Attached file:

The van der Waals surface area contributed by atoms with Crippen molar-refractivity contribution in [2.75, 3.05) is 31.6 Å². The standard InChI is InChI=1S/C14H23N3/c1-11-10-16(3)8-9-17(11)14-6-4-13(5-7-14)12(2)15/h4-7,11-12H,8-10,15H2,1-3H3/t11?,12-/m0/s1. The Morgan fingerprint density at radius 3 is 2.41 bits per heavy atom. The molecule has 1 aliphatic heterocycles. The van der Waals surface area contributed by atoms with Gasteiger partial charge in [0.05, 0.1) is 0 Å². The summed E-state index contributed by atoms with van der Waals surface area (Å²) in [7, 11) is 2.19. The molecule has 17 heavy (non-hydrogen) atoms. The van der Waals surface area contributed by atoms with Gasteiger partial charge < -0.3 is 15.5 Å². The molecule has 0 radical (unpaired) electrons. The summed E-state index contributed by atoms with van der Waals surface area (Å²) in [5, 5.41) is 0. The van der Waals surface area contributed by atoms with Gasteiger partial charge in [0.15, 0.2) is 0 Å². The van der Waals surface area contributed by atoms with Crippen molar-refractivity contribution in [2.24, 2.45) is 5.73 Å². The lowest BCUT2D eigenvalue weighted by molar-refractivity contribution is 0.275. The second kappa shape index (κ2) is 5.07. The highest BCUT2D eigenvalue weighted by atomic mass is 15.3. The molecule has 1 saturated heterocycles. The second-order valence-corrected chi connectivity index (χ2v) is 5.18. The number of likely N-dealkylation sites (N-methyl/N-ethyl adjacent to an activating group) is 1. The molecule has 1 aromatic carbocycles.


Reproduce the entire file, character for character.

The van der Waals surface area contributed by atoms with Crippen molar-refractivity contribution in [2.75, 3.05) is 31.6 Å². The standard InChI is InChI=1S/C14H23N3/c1-11-10-16(3)8-9-17(11)14-6-4-13(5-7-14)12(2)15/h4-7,11-12H,8-10,15H2,1-3H3/t11?,12-/m0/s1. The Morgan fingerprint density at radius 3 is 2.41 bits per heavy atom. The molecule has 1 aliphatic heterocycles. The van der Waals surface area contributed by atoms with Gasteiger partial charge in [0.05, 0.1) is 0 Å². The summed E-state index contributed by atoms with van der Waals surface area (Å²) in [7, 11) is 2.19. The molecule has 17 heavy (non-hydrogen) atoms. The van der Waals surface area contributed by atoms with Gasteiger partial charge < -0.3 is 15.5 Å². The molecule has 0 radical (unpaired) electrons. The summed E-state index contributed by atoms with van der Waals surface area (Å²) in [5, 5.41) is 0. The van der Waals surface area contributed by atoms with Gasteiger partial charge in [0.15, 0.2) is 0 Å². The van der Waals surface area contributed by atoms with Crippen molar-refractivity contribution in [2.24, 2.45) is 5.73 Å². The lowest BCUT2D eigenvalue weighted by molar-refractivity contribution is 0.275. The second kappa shape index (κ2) is 5.07. The highest BCUT2D eigenvalue weighted by atomic mass is 15.3. The molecule has 1 saturated heterocycles. The second-order valence-corrected chi connectivity index (χ2v) is 5.18. The number of likely N-dealkylation sites (N-methyl/N-ethyl adjacent to an activating group) is 1. The molecule has 1 aromatic carbocycles.